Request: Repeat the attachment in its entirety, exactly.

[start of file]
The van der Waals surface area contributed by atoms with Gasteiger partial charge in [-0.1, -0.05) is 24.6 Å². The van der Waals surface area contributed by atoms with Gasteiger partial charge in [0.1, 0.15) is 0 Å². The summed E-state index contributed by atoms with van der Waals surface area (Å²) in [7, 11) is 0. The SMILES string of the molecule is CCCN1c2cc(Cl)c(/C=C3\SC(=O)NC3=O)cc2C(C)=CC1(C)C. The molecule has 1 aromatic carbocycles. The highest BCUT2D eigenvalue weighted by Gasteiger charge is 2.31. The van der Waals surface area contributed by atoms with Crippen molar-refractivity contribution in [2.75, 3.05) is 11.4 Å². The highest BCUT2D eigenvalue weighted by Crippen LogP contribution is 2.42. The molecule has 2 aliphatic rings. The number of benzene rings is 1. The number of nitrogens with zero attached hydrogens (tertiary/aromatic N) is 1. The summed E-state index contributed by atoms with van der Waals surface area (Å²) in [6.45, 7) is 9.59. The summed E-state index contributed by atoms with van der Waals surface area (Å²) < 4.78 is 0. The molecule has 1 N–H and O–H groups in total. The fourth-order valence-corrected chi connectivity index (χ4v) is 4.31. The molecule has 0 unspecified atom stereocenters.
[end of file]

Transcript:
The van der Waals surface area contributed by atoms with Gasteiger partial charge in [-0.1, -0.05) is 24.6 Å². The van der Waals surface area contributed by atoms with Gasteiger partial charge in [0.1, 0.15) is 0 Å². The summed E-state index contributed by atoms with van der Waals surface area (Å²) in [7, 11) is 0. The SMILES string of the molecule is CCCN1c2cc(Cl)c(/C=C3\SC(=O)NC3=O)cc2C(C)=CC1(C)C. The molecule has 1 aromatic carbocycles. The highest BCUT2D eigenvalue weighted by Gasteiger charge is 2.31. The van der Waals surface area contributed by atoms with Crippen molar-refractivity contribution in [2.75, 3.05) is 11.4 Å². The highest BCUT2D eigenvalue weighted by Crippen LogP contribution is 2.42. The molecule has 2 aliphatic rings. The number of benzene rings is 1. The number of nitrogens with zero attached hydrogens (tertiary/aromatic N) is 1. The summed E-state index contributed by atoms with van der Waals surface area (Å²) in [6.45, 7) is 9.59. The summed E-state index contributed by atoms with van der Waals surface area (Å²) < 4.78 is 0. The molecule has 1 N–H and O–H groups in total. The fourth-order valence-corrected chi connectivity index (χ4v) is 4.31. The molecule has 0 unspecified atom stereocenters.